We live in a world where it’s probably easier for you to find out the GDP of Latvia and the annual corn crop harvest of Russia than it is to look up your organization’s top revenue source or your greatest set of expenses. The ability for people to access information is critical. Many organizations fall short with ease of access to information and the need-to-know relevance of said information. Organizations should strive for “google easy” search intelligence with built-in measures to ensure necessary internal security measures.
Access to information isn’t only critical for individual work, but can fuel or hinder team dynamics. Have you ever been in an “Evaluative” meeting where someone is asked for information and they say, “Yes, I can get you this information. It’s on my desktop and I can email it to everyone after the meeting.” Or this individual, if it’s a critical piece of info, needs to run to their desk, download to a thumb drive, come back to the meeting, hand the drive to the presenter and they then project the information. Meanwhile, the team has likely spent the 10-15 minutes checking email, chatting about the weather, or discussing how they wish the information could just be accessed immediately.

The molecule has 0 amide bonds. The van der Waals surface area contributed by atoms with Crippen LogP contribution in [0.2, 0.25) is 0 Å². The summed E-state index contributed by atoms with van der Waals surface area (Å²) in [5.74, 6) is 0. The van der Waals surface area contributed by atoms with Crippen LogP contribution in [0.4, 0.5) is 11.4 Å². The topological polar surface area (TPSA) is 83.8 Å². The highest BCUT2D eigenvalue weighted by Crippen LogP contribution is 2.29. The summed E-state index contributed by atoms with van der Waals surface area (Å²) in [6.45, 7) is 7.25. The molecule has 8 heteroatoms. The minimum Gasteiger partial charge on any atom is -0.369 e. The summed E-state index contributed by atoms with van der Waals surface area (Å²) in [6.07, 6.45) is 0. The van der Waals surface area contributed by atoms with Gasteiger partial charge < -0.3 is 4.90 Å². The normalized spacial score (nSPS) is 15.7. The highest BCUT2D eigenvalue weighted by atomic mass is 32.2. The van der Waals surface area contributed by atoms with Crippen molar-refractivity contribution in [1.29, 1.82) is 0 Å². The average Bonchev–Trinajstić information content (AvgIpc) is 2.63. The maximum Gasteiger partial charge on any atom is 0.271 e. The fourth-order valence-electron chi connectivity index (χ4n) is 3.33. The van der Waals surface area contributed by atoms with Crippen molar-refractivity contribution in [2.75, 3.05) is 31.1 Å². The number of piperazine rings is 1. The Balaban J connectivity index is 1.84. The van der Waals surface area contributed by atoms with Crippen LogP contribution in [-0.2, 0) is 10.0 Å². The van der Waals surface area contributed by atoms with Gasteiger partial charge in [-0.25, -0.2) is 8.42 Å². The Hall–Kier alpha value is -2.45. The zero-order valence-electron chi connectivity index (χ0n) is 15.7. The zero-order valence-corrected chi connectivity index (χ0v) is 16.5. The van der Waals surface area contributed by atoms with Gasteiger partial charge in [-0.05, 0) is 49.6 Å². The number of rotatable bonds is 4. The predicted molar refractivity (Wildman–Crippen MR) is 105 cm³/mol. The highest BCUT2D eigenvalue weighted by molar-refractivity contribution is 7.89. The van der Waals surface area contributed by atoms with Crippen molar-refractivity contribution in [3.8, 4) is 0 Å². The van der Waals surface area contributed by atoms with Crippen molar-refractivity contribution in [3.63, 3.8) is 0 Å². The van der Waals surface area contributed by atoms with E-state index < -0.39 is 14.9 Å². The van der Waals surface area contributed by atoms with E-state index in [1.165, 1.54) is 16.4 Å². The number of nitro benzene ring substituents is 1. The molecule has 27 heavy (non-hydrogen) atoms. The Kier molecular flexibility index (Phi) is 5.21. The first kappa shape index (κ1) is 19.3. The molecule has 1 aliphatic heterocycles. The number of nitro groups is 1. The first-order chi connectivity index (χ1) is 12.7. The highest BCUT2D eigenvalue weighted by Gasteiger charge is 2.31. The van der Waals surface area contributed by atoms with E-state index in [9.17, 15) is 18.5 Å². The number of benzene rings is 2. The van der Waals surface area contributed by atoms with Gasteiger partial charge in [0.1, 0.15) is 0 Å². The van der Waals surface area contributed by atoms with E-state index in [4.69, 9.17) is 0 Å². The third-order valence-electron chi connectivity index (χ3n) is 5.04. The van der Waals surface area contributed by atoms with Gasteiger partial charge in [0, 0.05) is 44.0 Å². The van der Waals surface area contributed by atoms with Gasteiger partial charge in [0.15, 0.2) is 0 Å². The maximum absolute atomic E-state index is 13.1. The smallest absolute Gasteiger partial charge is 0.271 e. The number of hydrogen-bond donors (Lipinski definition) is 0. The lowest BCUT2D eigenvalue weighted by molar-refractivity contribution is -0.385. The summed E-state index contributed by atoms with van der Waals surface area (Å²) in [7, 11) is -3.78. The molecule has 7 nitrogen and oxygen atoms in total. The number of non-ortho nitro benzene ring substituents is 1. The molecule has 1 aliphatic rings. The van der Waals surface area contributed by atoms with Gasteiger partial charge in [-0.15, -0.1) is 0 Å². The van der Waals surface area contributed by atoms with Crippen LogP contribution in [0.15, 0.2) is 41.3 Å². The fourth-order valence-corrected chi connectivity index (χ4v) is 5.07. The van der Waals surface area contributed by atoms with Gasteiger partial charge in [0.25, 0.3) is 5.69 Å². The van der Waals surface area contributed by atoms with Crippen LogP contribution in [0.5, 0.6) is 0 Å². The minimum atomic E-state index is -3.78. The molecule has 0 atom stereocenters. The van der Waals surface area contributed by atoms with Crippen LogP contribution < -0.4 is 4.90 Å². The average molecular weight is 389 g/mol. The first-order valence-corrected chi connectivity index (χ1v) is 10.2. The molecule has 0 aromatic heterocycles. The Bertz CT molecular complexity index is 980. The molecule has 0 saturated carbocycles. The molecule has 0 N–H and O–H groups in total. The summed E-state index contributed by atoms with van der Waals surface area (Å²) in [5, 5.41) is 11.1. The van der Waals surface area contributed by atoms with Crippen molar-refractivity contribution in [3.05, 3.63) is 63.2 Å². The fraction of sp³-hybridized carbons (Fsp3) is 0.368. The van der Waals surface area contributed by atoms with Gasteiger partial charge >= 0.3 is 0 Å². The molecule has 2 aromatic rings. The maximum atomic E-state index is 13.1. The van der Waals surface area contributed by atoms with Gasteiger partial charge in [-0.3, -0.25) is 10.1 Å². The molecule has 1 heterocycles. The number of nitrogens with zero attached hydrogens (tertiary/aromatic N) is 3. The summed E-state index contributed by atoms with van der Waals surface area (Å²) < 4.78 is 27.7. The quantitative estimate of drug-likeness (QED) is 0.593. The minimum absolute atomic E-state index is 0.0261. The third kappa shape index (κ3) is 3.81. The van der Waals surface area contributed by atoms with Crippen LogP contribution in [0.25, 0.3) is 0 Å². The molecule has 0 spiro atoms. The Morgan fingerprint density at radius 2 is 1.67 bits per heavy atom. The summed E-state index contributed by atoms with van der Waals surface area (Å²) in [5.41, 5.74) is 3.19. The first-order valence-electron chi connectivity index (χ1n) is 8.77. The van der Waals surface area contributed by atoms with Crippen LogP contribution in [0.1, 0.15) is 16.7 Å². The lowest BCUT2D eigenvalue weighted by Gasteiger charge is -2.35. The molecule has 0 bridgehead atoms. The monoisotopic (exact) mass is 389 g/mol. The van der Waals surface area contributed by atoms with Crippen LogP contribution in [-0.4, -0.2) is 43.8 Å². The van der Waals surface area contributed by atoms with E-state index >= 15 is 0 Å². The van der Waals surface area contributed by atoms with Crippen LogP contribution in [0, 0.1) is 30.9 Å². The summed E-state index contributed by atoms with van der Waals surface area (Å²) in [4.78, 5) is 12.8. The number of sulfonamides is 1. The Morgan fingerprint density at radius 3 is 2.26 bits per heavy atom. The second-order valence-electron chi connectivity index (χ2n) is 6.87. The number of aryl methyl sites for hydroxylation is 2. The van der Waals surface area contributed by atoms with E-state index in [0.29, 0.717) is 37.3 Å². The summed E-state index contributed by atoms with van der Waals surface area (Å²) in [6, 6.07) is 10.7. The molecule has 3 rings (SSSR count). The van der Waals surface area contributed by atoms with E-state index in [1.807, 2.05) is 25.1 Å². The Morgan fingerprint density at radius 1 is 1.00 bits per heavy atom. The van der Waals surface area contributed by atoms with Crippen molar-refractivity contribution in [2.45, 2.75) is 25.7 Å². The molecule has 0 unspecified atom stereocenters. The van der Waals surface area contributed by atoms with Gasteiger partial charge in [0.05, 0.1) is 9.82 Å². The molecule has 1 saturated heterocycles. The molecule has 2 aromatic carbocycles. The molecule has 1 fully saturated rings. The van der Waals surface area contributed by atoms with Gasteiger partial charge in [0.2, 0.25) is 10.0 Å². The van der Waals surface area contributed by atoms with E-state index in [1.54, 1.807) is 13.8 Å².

3. Embrace mobility and create an Ecosystem of options.
Your desk was once a place that was the physical center of information. If you were away from your desk, it was impossible for you to work. Then remote access came along and you could accomplish your work from the comfort of your living room or a beach in Tahiti. But now, organizations are changing this work-from-anywhere strategy. Many are asking people to return to the office, most publicly evidenced by Marissa Mayer of Yahoo. However, this doesn’t change the fact that individuals are no longer chained to a singular place in order to accomplish individual work. In fact, it opens up the opportunity for people to choose a place to work based on the type of work that they need to accomplish at any given time.